Nova Scotia releases final protected areas plan

HALIFAX – The Canadian Parks and Wilderness Society (CPAWS) welcomes today’s announcement by the Nova Scotia government that it will protect huge swaths of the province for conservation.  In total, approximately a quarter million hectares of land will be added to the parks an protected areas system in Nova Scotia.

“Nova Scotia is emerging as a leader in Canada for the protection of wilderness,” says Chris Miller, National Conservation Biologist for CPAWS. “Great progress is being made protecting the most ecologically significant areas of the province, including important coastal areas, large intact forests, and rare species habitat”.

Today’s announcement saw the official release of the final protected areas plan for Nova Scotia.  It concludes a multi-year process to identify lands for protection, involving several rounds of public and stakeholder consultations.

With the new protected areas now in place, the total percentage of protected lands in the province will rise from the current level of 9.4% protection to 13% right away, and then to approximately 14% over the next few years as new protected sites are added.

“The Nova Scotia government is to be congratulated for its ambitious plan to protect Nova Scotia’s wilderness,” says Miller.  “Not only are the correct sites being protected, but the process to identify these areas, and to engage the public and stakeholders in these discussions, has been top-notch.”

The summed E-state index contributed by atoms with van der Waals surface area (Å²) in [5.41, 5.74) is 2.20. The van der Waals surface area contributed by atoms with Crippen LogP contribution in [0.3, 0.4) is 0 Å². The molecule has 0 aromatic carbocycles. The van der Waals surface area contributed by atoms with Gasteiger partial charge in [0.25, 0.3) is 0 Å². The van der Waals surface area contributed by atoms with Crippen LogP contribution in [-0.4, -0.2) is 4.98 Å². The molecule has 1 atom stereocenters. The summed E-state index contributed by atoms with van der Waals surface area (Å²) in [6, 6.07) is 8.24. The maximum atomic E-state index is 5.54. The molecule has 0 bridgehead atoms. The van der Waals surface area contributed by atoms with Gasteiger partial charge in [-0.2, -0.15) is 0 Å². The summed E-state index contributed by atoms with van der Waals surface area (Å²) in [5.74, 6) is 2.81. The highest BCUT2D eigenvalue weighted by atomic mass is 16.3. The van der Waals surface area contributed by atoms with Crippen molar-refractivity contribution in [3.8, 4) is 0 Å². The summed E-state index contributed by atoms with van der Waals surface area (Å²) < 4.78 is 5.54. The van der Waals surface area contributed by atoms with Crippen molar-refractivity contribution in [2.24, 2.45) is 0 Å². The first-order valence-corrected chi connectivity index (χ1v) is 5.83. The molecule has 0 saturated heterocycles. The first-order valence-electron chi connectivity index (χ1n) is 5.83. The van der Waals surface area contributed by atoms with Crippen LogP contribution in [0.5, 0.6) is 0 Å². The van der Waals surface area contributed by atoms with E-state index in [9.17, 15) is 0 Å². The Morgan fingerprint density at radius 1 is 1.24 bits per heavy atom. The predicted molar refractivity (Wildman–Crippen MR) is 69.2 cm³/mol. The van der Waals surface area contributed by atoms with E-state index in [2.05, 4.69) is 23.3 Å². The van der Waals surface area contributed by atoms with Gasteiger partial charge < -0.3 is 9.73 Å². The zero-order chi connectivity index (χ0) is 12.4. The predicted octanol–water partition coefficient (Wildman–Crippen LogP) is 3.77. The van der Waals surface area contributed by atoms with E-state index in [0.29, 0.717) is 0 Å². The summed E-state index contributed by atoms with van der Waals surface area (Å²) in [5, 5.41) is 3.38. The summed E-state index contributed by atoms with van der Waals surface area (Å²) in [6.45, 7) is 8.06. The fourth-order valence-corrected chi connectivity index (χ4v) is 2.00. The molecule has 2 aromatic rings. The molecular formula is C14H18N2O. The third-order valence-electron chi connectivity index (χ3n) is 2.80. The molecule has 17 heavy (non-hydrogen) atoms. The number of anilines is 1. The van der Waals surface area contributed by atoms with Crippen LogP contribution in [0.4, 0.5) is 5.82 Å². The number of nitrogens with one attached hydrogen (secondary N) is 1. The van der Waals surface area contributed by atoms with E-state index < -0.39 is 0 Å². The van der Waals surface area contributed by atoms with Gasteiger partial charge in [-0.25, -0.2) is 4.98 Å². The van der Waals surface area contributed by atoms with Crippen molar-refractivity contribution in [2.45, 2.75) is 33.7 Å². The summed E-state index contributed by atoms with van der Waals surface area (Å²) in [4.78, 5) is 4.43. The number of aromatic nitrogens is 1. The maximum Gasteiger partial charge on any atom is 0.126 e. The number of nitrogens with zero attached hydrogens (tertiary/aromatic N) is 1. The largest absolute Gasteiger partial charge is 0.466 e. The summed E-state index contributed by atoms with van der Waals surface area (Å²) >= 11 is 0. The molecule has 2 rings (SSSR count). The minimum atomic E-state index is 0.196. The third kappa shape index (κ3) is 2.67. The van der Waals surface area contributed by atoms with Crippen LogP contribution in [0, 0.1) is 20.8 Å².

Just last month, CPAWS released its National Report examining the status of parks and protected areas in Canada for 2013.  Although there was an overall slowdown in park creation across the country, Nova Scotia was singled out as one jurisdiction that was “bucking” the national trend and actually taking big steps to protect natural areas.

With the new protected areas, Nova Scotia rises from the middle-of-the-pack in Canada for the total percentage of land protected to second place, behind only British Columbia.  Nova Scotia will also be well ahead of neighbouring jurisdictions in Atlantic Canada.  Newfoundland and Labrador has 4.5% protection; New Brunswick 3% protection; and Prince Edward Island 2.5% protection.

In total, an additional 700 kilometres of Nova Scotia’s coastline will be protected as a result of the new protected areas, as well as approximately 2600 lakes and rivers.  The new protected areas will also result in about half of all remaining large intact forests in Nova Scotia being protected.

Over one hundred new protected areas will be established, bringing the total number of protected areas in the province to 84 protected wilderness areas, 138 nature reserves, and 205 provincial parks.  In addition to creating new protected areas, the plan also includes expanding many existing protected wilderness areas, including Blue Mountain – Birch Cove Lakes near Halifax and the Tobeatic Wilderness Area in the southwest.

The final protected areas plan for Nova Scotia includes the significant majority of sites that CPAWS was recommending for protection Humes River, French River, Kelley’s Mountain, Ingonish Valley, Fourchu coastline, Margaree Valley, Mabou Highlands, St. Mary’s River, Port Bickerton Beach, Liscomb River, Eastern Shore Islands, Chignecto Isthmus, Blue Mountain – Birch Cove Lakes, Tobeatic Additions, Shingle Lake, Walton River, Nictaux, Medway Lakes, Tusket River, Economy River, and Rogues Roost, among many others.

CPAWS would like to take this opportunity to thank the thousands of Nova Scotians who participated in the public consultations and who have been pushing for more protected areas for many, many years.  Today’s announcement would not have been possible without the dedicated involvement of these volunteer community groups scattered across the province.  Thank you.

High-resolution photographs of the new protected areas are available

Additional information
Nova Scotia government release
CPAWS Parks Report 2013
Final Nova Scotia protected areas plan
Interactive map

Chris Miller, Ph.D.
National Conservation Biologist
Canadian Parks and Wilderness Society